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Inducing Breach of Contract

Posted on August 1, 1996 | Posted in Lawyers' Issues

There are times when lawyers write letters on behalf of their clients when they should not be doing so. One such occasion resulted in Yellow Submarine Deli Inc v. AGF Hospitality Associates Inc, a Dec./95 unreported decision of the Manitoba Queen’s Bench.

In March/87, Yellow Sub granted AGF an exclusive right to develop submarine franchises in Manitoba. By Apr./88 AGF had 12 operational franchises. In Apr./88, the sole shareholder in Yellow Sub agreed to sell his shares to a consortium, closing June/88. The consortium decided that they wanted the Manitoba territory back from AGF and enlisted the vendor shareholder’s help in doing so.

In April and May/88, employees of Yellow Sub wrote nasty demand letters to AGF relating to arrears of franchise fees. In May/88, Yellow Sub instructed Weibe, its solicitor, to inform AGF that its exclusive agreement was terminated. Weibe did so.

Weibe reviewed the agreement and decided that the agreement contained no provision whereby Yellow Sub could establish a new relationship with AGF’s franchisees. Nevertheless, on the instructions of Yellow Sub and the consortium, Weibe wrote to the franchisees on May 26/88 advising them of the termination of the AGF agreement and directing them to make all franchise payments directly to Yellow Sub. He also advised that Yellow Sub would be in touch with the franchisees to establish a new relationship with them.

On June 1/88, AGF’s solicitor wrote to Weibe denying that the agreement was properly terminated and alleging that Weibe’s letter to the franchisees was an unlawful interference with AGF’s contractual relationships. Weibe responded by sending another letter to the franchisees advising them to pay their franchise fees to their solicitors in trust. He did not recant from his previous letter.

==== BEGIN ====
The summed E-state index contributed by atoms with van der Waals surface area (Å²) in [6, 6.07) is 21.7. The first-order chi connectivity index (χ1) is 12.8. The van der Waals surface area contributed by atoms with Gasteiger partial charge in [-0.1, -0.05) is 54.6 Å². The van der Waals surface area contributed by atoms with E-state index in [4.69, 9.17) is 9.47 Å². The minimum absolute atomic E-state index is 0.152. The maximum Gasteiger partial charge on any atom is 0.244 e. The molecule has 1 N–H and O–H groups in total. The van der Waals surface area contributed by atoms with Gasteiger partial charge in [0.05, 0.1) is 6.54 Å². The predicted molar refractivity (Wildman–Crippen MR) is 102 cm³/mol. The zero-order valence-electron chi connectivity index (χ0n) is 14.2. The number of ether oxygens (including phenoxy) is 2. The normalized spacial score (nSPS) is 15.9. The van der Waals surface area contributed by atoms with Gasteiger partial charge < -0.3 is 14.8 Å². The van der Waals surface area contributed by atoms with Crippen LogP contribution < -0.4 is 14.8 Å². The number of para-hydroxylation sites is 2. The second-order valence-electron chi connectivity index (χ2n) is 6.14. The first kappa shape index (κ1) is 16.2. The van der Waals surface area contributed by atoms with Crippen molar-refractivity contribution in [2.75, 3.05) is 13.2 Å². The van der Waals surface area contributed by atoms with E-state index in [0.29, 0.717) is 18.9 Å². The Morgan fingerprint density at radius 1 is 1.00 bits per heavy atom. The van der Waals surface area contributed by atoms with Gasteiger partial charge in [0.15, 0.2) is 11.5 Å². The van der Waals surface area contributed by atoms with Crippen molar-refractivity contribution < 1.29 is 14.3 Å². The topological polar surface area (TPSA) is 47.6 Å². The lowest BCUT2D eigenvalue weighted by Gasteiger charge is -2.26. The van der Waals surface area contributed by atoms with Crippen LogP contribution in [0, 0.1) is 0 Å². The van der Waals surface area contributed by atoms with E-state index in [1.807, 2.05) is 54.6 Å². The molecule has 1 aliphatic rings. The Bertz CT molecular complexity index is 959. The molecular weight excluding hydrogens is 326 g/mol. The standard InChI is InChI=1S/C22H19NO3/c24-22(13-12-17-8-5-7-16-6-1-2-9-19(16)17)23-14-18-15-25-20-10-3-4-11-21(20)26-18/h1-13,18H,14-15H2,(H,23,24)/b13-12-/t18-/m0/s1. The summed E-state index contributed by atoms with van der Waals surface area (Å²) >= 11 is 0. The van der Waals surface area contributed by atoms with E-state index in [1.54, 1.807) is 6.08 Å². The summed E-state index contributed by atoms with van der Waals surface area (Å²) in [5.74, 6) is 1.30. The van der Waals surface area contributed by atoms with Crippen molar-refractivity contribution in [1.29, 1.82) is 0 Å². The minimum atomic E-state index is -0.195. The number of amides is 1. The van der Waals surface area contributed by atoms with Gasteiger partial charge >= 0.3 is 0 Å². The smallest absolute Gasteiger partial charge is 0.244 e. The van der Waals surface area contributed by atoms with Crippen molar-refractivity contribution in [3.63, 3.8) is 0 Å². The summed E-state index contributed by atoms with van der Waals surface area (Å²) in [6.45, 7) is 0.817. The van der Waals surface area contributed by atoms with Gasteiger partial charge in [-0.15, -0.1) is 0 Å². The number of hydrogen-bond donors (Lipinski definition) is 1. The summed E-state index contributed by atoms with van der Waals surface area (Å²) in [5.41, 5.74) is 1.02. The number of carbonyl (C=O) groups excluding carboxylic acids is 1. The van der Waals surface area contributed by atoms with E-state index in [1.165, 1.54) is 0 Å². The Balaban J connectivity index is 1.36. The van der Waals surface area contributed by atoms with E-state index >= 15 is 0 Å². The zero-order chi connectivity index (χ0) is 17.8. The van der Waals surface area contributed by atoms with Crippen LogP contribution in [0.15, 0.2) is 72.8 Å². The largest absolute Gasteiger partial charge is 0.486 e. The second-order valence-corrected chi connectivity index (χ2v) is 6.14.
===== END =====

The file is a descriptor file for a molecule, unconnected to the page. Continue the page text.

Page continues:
Some franchisees paid their solicitors, some paid nothing, and none paid AGF. Yellow Sub tried unsuccessfully for an interlocutory injunction enjoining AGF from using its trademarks. Even after AGF notified its franchisees of its win in court, it still was paid nothing. AGF ceased operations.

Ultimately Yellow Sub went bankrupt and the only issue to be decided was AGF’s counterclaim against Weibe.

The judge held:

1. Weibe could have advised the franchisees of the termination, if the agreement provided for it; it did not.

2. Weibe’s statement that Yellow Sub would meet with the franchisees was a clear invitation for the franchisees to repudiate their contracts with AGF.

3. Weibe knew that the agreement created no provision for an assignment of AGF’s rights to Yellow Sub and no provision for an assignment of AGF’s receivables.

4. Weibe had no authority for what he did, other than the instructions from his client.

5. There is no justification for a solicitor asserting a legal right on behalf of his client when he knows that right does not exist.

The judge awarded AGF $48,100 against Weibe for the tort of inducing breach of contact.


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